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Head. Cold.

I’m sick! How embarrassing.* Seriously. As someone who works in HEALTH, being sick seems … inappropriate. Particularly after crowing about my vitality and wellbeing to my family and friends. Let that be a lesson on the vulgarity of boasting! It also doesn’t help that I have been surrounded by the ill and infected over the past few weeks, with people sneezing in my face on more than one occasion.

Subsequently, I’m quarantined at home for a day or two – for a couple of reasons. Firstly, I don’t wish to inflict my lurgy on others. Secondly, rest is the best remedy. THE BEST. Although I strongly recommend herbal and nutritional immune support while sick, without adequate rest it will take much longer to recover. Honestly, convalescence is key.

Apart from lurking around the house in soft pants, I’ve also been doing the following:

  • Sitting outside in this glorious ‘winter’ sunshine we’ve been having in Sydney – letting the warmth sink right into my bones and topping up my Vitamin D levels in the process
  • Dosing up on a truly foul-tasting, but very effective, herbal tonic that will help to boost my immune system and blast away any persistent infection
  • Having regular spoonfuls of the winter ‘go to’: garlic oxymel
  • Taking a high dose of Zinc (in combo with Vitamin C) to, again, give my immune system an extra boost
  • Eating simply, keeping my fluids up, and making bright and pungent teas using such wonderful ingredients as those pictured below

Turmeric. Lemon. Ginger.

Now, if you’ll excuse me, I’m off to blow my nose… in the sunshine.


* After I posted this, Amanda – who I work with at Uclinic – made the valid point that it’s not embarrassing to be sick. In fact, it’s human and normal. True. Thanks for the reminder Amanda!

Stay away, Sicko.

It’s that time of year: snot-ridden, cough-laden cold and flu season.

As a result, do you know what I’m seeing a lot of? Sick people. In the clinic, yes, that’s to be expected. But everywhere else too… at the shops, on public transport, in offices and schools, at the movies… they’re everywhere! Everywhere, that is, except where they should be, which is at home convalescing.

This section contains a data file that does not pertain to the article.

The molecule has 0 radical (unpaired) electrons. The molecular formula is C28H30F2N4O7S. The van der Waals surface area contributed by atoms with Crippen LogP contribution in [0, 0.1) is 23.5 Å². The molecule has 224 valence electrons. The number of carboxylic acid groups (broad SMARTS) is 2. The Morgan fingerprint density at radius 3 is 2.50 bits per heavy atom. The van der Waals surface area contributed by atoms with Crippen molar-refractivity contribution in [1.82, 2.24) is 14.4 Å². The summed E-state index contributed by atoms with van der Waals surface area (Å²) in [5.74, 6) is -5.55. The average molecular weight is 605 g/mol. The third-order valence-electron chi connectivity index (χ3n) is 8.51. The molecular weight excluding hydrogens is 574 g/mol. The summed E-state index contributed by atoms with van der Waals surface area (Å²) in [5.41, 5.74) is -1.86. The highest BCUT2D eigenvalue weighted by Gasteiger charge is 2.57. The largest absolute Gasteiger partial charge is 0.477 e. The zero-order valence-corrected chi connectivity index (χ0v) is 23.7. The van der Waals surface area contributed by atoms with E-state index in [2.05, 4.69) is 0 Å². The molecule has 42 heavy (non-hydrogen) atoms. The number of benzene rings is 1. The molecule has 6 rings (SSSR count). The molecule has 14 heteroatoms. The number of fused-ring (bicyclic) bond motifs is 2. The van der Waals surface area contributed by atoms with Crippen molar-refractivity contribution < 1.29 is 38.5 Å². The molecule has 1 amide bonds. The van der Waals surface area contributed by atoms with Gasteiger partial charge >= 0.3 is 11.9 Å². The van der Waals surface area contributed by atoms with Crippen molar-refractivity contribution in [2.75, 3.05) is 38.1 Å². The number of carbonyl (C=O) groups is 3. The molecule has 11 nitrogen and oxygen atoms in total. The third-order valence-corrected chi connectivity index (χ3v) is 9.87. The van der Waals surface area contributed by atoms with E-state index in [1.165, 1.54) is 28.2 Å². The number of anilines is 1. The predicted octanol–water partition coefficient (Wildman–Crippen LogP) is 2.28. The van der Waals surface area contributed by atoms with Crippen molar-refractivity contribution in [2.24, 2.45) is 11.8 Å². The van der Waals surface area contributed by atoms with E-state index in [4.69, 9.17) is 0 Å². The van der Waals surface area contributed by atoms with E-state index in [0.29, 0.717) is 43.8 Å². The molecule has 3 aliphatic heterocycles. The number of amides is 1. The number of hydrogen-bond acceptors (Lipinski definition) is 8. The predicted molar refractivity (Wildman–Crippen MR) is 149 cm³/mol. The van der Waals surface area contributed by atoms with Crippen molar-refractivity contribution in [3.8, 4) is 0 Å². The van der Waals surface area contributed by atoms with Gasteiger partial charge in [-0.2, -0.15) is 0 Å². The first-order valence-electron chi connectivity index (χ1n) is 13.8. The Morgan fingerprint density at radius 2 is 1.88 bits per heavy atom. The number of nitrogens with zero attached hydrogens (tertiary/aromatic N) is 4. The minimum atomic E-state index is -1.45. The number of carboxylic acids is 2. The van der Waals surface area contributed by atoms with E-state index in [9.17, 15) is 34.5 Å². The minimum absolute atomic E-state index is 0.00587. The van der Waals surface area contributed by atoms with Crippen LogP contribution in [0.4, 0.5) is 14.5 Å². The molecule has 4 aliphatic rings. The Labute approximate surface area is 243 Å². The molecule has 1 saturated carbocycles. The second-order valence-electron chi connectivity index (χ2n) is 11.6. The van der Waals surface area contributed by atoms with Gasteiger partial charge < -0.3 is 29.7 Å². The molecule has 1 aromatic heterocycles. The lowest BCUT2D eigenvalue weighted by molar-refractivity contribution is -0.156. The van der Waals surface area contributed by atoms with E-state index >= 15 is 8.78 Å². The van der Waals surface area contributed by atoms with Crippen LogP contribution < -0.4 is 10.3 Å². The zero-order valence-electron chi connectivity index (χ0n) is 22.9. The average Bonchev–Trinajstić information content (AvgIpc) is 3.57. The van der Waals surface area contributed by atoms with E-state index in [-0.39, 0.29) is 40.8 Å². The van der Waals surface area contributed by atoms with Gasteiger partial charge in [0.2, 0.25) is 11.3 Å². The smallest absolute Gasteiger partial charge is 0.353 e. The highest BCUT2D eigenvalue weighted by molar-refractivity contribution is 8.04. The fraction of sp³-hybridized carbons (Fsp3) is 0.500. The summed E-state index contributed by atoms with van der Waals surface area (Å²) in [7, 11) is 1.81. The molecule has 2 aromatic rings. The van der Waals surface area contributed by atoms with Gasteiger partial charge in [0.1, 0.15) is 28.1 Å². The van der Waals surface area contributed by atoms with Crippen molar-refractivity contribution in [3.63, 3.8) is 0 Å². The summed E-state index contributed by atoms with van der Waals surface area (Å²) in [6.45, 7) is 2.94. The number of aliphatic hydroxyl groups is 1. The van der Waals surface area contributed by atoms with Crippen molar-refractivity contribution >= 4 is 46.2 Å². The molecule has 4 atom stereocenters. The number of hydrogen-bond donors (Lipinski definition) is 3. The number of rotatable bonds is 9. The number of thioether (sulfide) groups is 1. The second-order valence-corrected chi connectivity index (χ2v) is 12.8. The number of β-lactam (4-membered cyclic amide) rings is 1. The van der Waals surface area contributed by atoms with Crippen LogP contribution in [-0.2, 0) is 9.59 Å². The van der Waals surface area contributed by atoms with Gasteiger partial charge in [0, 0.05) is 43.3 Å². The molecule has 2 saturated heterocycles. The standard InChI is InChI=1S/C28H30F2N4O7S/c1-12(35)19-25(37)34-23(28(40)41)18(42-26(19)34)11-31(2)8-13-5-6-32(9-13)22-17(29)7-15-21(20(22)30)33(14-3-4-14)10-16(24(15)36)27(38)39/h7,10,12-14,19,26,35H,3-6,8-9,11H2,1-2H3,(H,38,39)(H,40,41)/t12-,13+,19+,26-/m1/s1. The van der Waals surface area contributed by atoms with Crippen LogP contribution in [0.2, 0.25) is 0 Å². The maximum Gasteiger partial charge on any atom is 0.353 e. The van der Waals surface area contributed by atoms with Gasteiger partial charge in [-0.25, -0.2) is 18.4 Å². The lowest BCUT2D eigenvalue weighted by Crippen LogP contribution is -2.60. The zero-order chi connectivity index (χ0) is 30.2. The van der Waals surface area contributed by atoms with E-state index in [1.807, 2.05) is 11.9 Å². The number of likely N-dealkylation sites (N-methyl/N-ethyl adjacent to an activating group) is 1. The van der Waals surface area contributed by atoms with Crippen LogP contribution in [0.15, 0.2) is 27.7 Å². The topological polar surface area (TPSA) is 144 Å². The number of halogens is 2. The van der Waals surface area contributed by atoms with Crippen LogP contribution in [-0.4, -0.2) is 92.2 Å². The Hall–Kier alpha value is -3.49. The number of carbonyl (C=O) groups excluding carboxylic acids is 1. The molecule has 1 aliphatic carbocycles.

My friends, when you are sick, STAY AT HOME*. You will not get better – or it will take you much longer to do so – if you do not allow yourself the time to heal. Seriously, no heroics necessary. You are not a hero if you come to work when you’re ill and infectious. You are annoying and inconsiderate. When it comes to contagion, sharing is most certainly not caring.

Ideally, you are practicing preventative health – eat well, drink fluids, get sunshine, move regularly, sleep enough, etc. Even better if you can take things to boost your immune function when you know you’re ‘at risk’ of picking something up. For example, I work in a busy medical clinic where I am constantly exposed to people with all sorts of infectious (and non-infectious) conditions, particularly at this time of year. Apart from eating well and upping my intake of immune boosting foods, I also take a regular dose of zinc, vitamin C and vitamin D (my levels tend to low) plus a herbal immune tonic. Sometimes, however, I catch a bug. It happens to all of us. And when I do? I choose not to inflict it on my co-commuters, colleagues and – importantly for me – patients. I rest, I recover quickly and I return to work. From my observation of of the population, however, it seems that this is not usual practice.